Frontline health spending in Scotland is – and has consistently been – higher per head than south of the border.

And we are continuing to prioritise investment in our NHS, in what are incredibly tough times financially right across the public sector.

That is not to say we would not like to invest more – of course I would be willing to invest more.

But the reality is we operate in a financial context, which is set by the UK Government.

As Health Secretary, I will never shirk responsibility or try to pass the buck – to be clear, the buck stops with me.

But we cannot ignore the wider financial context which has a direct impact on our health service.

I will continue to do everything I can to protect and improve our NHS.

But we can never overlook the wider financial context.

Another issue that will be crucial both now and in the years to come is staffing.

Now, in Scotland, we have a positive record – NHS staffing here is the highest in the UK with 29.3 WTE staff per 1000 people.

But I don’t want us just to compare ourselves to others.

I want us to be the best we can possibly be.

However, we already know that health and social care worker visa applications are down by 76 per cent.

International workers play a deeply important role in the health service. To see them choose not to come here is deeply worrying.

We need to be able to take any and all necessary steps to attract talented, hard-working people to Scotland to work in our health service.

And on staffing, it is vital that we continue to support the staff that we have in our NHS now.

They were treated as heroes during the pandemic – and we should treat them as heroes now.

I am incredibly proud that in Scotland, we have not lost a day to strike action.

My commitment today to our NHS workforce is that we will continue to value you in the way you deserve.

I would also like to talk about the opportunity presented to our health service by innovation and new technologies, some of which I have seen here today.

It is clear medical research is moving faster than ever and new preventative technologies facilitated by the NHS are supporting individuals to better manage their own health and prevent and mitigate impacts of disease.

For example, wearable devices are helping people to take more ownership over their own health.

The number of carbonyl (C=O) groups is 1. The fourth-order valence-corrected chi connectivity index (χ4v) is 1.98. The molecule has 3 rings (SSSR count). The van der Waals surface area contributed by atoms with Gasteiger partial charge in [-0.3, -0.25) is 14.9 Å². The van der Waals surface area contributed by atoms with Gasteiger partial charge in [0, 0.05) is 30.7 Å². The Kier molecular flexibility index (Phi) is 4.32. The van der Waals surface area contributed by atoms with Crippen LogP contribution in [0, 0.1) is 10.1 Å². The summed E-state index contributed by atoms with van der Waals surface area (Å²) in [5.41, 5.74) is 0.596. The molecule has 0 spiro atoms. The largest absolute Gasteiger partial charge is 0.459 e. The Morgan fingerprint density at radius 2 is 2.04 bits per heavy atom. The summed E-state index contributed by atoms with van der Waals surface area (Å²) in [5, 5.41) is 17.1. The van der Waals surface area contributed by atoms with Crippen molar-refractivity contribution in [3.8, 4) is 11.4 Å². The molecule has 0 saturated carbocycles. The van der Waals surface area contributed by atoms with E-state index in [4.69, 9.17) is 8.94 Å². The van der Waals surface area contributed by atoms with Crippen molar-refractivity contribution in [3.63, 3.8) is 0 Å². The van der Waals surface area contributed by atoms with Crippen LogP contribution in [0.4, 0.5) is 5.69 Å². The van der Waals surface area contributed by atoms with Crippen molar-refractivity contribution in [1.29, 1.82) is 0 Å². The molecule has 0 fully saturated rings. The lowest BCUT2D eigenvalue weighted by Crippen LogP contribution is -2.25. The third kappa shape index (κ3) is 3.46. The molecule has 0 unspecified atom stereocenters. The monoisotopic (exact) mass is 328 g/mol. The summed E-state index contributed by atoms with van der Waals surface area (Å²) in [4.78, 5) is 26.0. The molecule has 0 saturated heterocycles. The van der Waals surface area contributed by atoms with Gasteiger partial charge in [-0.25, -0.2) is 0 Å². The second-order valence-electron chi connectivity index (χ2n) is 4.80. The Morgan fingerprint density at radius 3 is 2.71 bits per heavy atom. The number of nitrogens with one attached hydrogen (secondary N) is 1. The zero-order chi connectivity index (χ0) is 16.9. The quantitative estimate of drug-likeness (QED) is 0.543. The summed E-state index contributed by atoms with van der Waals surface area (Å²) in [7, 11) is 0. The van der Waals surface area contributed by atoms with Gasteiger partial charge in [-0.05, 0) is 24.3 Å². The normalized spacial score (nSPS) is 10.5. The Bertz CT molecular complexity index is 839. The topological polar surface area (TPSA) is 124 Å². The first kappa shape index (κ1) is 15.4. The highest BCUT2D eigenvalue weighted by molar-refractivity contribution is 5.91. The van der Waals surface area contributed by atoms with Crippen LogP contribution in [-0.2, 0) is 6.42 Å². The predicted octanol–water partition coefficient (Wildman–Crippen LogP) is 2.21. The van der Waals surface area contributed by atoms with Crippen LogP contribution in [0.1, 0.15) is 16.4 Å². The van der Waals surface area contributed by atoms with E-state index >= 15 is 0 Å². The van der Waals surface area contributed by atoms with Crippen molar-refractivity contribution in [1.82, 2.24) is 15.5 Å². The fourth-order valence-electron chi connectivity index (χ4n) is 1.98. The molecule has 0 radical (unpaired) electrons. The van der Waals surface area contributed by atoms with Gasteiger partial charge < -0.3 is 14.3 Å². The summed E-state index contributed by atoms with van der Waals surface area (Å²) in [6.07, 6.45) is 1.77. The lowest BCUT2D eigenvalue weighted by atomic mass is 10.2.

New diagnostics and screening methods are being introduced, such as the NHS-Galleri trial for pre-symptomatic detection of cancer and digital therapies such as our diabetes remission programme can help thousands of people to lose weight.

There is also huge future potential in personalised and precision medicines and gene therapies, AI diagnostics predictive data analytics, and robotic surgery.

These are all examples where we are already making progress and can go further to help us improve outcomes for the patient and make the NHS more productive.

Better use of data and digital technology is critical to how we drive improvements in healthcare and is a key part of our plans to reform services.
I am pleased to announced today an investment of £1.2 million this year in Theatre Scheduling software to reduce hospital waiting times and enhance operating theatre efficiency which will be rolled out in NHS boards across Scotland over the next year.

This technology is backed by more than five years’ worth of NHS operating times data and is just one of the initiatives that will help enable us to schedule 1.5 million procedures per year - while improving data quality to help safely increase productivity.

This will help maximise capacity, productivity and build greater resilience and reduce waiting lists.

I am also committed to improving treatment and care for everyone in Scotland affected by diabetes.

Type 1 diabetes is a lifelong condition which affects over 35,000 people in Scotland.

We need to provide tailored solutions, designed and delivered to meet the individual needs, and it is imperative that we harness technology and innovation to help us do this.

That said, we know there is a long way to go in terms of our care models and many people right now are facing long waits for life changing technologies like insulin pumps and Hybrid Closed Loop Systems.

I am delighted today to announce that this year, we will be investing up to £8.8 million to improve access to diabetes technologies.

This funding will provide access to all children and young people that want it and will also allow us to continue increasing provision to adults living with Type 1 diabetes. The key focus of this investment will be to develop a care model for the future – in partnership with those living with diabetes.

These are further steps forward in harnessing the transformative power of scientific innovation and technological progress for our NHS.

I know that is a shared goal for each of us in this room.

As our NHS faces new challenges and new opportunities, that is a goal that I want us all to continue to work to, together.

An NHS with the funding to thrive, with a valued and supported workforce delivering on the potential of the technological revolution.

And crucially – an NHS true to its founding principles. Free at the point of need and always in public hands.

Together, we can strengthen our NHS and ensure it thrives for decades to come.

I look forward to working with you all to deliver exactly that.